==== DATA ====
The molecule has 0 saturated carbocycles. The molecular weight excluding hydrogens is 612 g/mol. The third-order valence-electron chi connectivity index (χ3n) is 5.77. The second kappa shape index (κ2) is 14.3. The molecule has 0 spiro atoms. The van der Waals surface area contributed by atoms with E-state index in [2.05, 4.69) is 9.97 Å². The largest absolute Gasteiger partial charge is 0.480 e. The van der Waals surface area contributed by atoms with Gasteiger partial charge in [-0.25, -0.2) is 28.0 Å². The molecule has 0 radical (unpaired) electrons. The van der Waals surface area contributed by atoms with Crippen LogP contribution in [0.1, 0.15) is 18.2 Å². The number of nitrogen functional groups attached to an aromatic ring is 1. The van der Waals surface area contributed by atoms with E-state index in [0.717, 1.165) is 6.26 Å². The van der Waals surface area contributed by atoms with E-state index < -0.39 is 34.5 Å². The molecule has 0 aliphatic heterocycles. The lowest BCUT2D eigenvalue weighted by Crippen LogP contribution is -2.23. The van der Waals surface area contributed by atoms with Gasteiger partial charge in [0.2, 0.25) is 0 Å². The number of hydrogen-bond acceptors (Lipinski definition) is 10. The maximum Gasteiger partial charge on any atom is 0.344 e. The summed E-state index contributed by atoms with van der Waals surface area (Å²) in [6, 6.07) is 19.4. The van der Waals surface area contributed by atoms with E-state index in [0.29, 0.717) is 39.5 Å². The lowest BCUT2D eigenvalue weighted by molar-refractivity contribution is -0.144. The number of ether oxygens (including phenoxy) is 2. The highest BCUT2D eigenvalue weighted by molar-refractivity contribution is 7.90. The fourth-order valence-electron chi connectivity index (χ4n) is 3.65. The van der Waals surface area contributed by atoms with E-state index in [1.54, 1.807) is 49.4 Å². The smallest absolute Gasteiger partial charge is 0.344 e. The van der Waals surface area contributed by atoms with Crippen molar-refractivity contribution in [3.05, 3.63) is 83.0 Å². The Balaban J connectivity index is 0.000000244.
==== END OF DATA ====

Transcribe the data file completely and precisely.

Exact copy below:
The molecule has 0 saturated carbocycles. The molecular weight excluding hydrogens is 612 g/mol. The third-order valence-electron chi connectivity index (χ3n) is 5.77. The second kappa shape index (κ2) is 14.3. The molecule has 0 spiro atoms. The van der Waals surface area contributed by atoms with E-state index in [2.05, 4.69) is 9.97 Å². The largest absolute Gasteiger partial charge is 0.480 e. The van der Waals surface area contributed by atoms with Gasteiger partial charge in [-0.25, -0.2) is 28.0 Å². The molecule has 0 radical (unpaired) electrons. The van der Waals surface area contributed by atoms with Crippen LogP contribution in [0.1, 0.15) is 18.2 Å². The number of nitrogen functional groups attached to an aromatic ring is 1. The van der Waals surface area contributed by atoms with E-state index in [0.717, 1.165) is 6.26 Å². The van der Waals surface area contributed by atoms with E-state index < -0.39 is 34.5 Å². The molecule has 0 aliphatic heterocycles. The lowest BCUT2D eigenvalue weighted by Crippen LogP contribution is -2.23. The van der Waals surface area contributed by atoms with Gasteiger partial charge in [0.2, 0.25) is 0 Å². The number of hydrogen-bond acceptors (Lipinski definition) is 10. The maximum Gasteiger partial charge on any atom is 0.344 e. The summed E-state index contributed by atoms with van der Waals surface area (Å²) in [6, 6.07) is 19.4. The van der Waals surface area contributed by atoms with E-state index in [0.29, 0.717) is 39.5 Å². The lowest BCUT2D eigenvalue weighted by molar-refractivity contribution is -0.144. The number of ether oxygens (including phenoxy) is 2. The highest BCUT2D eigenvalue weighted by molar-refractivity contribution is 7.90. The fourth-order valence-electron chi connectivity index (χ4n) is 3.65. The van der Waals surface area contributed by atoms with E-state index in [1.54, 1.807) is 49.4 Å². The smallest absolute Gasteiger partial charge is 0.344 e. The van der Waals surface area contributed by atoms with Crippen molar-refractivity contribution in [3.05, 3.63) is 83.0 Å². The Balaban J connectivity index is 0.000000244.